Writing to the
By Kathy Krajco
a medium of communication. Every art form is a language. Each language has
its possibilities and limitations.
Novelists work with words. In some ways this art form is the least limited
in the types of information it can convey. For example, though the visual
arts (like photography, sculpture, and painting) give us access to the
subject's inner person, only words can take us right into her head. Yet
literature has its limitations, too. Since the advent of moving pictures
these limitations have become a big disadvantage. Unless your novel really
gives today's readers something more, something worth the effort of
reading, they would rather watch a movie or television program.
Therefore, today, novels simply must make readers visualize immediate
moment-to-moment action. Your stage/screen is the image-ination. It's a part
of the reader's brain you must get and keep control of. By the power of
suggestion, words paint pictures there. To make readers "get the picture,"
how important writing this way is, let's consider how much a playwright or
screen writer shows -- instead of just having some character tell
Offstage and Onstage Action
stage or screen we witness most of the story. Occasionally, some
action takes place offstage, and we learn of it through hearsay. For
example, in Hamlet, we don't witness what happens on Hamlet's voyage
to England. But we do know that Claudius has arranged for his murder there.
So, we see Hamlet reach the coast, thunder his great soliloquy, and embark.
Then, back at the ranch...
Shakespeare lazy? Did he leave out this exciting action to shorten the play?
No, he had good reasons to keep that action offstage. By doing so, he
eliminated material unnecessary to prove his premise. Also, by not showing
what happens next -- by skipping that scene and jumping ahead to what
happens weeks later in Denmark -- he maximizes the plot's dramatic impact.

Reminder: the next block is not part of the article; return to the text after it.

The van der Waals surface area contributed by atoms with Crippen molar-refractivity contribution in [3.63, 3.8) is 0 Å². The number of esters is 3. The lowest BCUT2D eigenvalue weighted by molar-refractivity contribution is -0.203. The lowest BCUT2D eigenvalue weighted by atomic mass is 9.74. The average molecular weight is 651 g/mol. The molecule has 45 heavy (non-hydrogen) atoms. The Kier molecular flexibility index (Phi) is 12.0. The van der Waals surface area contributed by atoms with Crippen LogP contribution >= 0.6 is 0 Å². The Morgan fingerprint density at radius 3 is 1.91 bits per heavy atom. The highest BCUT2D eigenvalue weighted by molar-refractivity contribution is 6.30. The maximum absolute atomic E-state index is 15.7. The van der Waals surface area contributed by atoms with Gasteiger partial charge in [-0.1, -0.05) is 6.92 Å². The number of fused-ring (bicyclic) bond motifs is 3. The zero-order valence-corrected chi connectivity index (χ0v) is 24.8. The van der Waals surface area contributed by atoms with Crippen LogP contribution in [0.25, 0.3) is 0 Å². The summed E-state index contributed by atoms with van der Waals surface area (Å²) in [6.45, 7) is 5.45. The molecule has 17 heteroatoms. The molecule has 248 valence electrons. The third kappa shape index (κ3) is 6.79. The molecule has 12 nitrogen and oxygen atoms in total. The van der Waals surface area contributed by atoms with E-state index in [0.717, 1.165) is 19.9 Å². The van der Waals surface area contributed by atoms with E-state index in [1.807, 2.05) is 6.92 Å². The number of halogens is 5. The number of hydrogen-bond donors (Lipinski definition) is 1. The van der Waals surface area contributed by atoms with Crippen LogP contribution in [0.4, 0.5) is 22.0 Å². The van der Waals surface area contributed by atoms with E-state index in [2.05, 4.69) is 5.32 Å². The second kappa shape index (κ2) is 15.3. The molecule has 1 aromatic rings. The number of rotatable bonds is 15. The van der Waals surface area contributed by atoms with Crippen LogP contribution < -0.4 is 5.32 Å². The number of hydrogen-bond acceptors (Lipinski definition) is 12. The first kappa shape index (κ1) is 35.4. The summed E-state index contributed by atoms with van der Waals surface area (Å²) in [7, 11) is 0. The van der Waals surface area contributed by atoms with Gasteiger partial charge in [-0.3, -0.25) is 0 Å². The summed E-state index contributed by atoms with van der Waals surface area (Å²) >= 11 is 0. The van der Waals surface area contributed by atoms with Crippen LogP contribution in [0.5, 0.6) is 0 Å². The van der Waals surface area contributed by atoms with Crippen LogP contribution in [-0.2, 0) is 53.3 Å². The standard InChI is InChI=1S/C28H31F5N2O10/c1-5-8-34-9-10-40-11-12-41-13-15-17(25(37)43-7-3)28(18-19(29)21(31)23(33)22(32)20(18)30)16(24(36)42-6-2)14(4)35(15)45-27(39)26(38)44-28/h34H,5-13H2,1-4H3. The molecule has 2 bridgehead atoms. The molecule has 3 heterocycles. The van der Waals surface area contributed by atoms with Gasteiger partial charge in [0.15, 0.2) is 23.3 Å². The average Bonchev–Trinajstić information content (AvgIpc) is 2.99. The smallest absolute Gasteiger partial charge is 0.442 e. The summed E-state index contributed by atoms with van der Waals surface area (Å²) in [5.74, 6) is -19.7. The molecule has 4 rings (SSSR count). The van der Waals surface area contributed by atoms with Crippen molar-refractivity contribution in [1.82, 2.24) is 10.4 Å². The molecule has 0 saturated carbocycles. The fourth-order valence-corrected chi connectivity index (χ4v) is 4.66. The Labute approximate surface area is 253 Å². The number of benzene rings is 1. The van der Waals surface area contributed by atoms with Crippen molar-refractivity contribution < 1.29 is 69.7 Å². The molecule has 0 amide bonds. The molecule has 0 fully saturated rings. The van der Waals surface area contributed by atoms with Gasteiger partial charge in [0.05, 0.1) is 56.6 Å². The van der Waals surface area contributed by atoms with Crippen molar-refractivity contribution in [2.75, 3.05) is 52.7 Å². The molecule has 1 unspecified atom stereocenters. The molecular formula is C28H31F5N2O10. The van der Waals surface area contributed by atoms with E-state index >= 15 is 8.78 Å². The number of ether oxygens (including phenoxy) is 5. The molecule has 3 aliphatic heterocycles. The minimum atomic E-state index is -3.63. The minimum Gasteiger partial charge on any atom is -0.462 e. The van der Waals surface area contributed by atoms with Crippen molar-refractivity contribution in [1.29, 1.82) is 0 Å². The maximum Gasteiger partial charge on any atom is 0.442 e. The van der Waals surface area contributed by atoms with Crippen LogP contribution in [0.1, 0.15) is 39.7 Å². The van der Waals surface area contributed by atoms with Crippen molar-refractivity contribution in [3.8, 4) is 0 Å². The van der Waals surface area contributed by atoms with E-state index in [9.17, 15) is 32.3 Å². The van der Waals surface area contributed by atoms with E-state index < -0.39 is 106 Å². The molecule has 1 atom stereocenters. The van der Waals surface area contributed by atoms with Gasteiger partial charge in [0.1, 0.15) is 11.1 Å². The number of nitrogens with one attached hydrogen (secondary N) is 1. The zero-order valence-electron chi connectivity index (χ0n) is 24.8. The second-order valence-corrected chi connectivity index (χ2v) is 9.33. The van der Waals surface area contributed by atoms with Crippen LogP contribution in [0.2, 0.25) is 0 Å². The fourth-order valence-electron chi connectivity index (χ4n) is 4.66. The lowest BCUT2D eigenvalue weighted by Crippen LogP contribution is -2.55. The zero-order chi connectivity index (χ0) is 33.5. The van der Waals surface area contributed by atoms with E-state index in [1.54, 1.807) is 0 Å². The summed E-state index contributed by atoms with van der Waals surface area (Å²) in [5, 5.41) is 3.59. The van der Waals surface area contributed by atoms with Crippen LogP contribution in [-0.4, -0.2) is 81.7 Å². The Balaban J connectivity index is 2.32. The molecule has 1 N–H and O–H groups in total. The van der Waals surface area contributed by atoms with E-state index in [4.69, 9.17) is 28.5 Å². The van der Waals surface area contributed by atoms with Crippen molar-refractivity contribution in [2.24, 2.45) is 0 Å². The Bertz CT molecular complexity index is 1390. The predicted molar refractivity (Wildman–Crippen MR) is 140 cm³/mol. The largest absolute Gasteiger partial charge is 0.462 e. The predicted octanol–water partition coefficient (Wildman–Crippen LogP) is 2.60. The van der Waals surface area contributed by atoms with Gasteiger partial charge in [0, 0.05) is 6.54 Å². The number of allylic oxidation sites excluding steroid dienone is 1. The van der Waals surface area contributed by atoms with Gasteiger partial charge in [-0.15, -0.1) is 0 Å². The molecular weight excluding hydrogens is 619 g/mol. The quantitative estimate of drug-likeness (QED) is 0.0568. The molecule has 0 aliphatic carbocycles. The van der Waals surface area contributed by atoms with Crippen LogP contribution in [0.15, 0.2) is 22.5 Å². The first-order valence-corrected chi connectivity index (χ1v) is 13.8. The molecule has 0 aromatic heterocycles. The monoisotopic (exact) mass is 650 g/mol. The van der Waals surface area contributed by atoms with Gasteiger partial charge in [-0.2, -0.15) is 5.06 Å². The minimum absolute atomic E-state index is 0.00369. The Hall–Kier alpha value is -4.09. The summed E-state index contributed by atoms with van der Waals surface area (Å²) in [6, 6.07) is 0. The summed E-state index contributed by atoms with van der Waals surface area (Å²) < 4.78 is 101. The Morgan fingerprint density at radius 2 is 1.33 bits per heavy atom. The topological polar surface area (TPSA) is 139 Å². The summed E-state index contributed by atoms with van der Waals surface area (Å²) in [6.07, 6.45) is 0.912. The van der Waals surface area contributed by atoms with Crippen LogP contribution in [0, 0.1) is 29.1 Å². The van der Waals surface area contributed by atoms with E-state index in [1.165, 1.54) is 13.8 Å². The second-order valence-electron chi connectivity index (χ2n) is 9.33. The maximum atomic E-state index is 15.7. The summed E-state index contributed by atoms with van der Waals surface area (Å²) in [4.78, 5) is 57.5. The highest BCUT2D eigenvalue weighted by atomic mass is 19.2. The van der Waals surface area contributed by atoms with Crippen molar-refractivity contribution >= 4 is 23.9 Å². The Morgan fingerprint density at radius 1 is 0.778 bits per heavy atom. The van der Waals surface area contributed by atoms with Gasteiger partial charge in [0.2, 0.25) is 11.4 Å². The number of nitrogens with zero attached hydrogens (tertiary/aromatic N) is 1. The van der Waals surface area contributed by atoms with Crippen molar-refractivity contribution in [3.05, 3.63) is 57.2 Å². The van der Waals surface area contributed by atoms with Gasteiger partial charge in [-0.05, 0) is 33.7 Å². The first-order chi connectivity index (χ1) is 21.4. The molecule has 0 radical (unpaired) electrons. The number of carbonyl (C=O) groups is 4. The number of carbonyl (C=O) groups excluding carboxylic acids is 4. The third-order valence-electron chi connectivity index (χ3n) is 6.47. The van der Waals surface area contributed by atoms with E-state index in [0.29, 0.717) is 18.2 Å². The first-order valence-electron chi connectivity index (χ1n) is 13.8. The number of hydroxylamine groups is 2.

stage and screen, some scenes are left out for good storytelling reasons.
Nonetheless, notice that Shakespeare puts the lion's share of the story in
immediate scene on stage. He relates only bits of it through
narrative summary. Indeed, think how boring a play or movie would be if
many things happened offstage and the characters just told us about them!
most of a story on stage or screen is immediate scene (or dramatic
form), and some is narrative summary (or narrative form). In a
novel, there's no set, so a third mode of conveying information is
Readers prefer immediate scene as much as a theater audience does. In fact,
to get published today, the bulk of a novel's text must be immediate scene,
with brief narrative summary only when appropriate, and with brief
descriptions brought to life by filtering them through a character's
Immediate scene plays in the reader's imagination. That's the novelist's
stage or screen. Now, if we're to write to the imagination, we must first
understand how it works.
process words as language in the frontal lobe of the brain. We do it the way
a computer processes computer language. As we mature, we become increasingly
able to process words another way, too: as raw stimuli. This happens as we
accumulate a vast store of experiences in memory farther back. They are
networked words, images, sounds, and so forth -- a relational database.
this farther-back part of the brain to visualize. It's the image-ination.
It develops through use, so it doesn't fully develop until a person is in
her or his mid-twenties. That is, it doesn't fill in with gray matter (an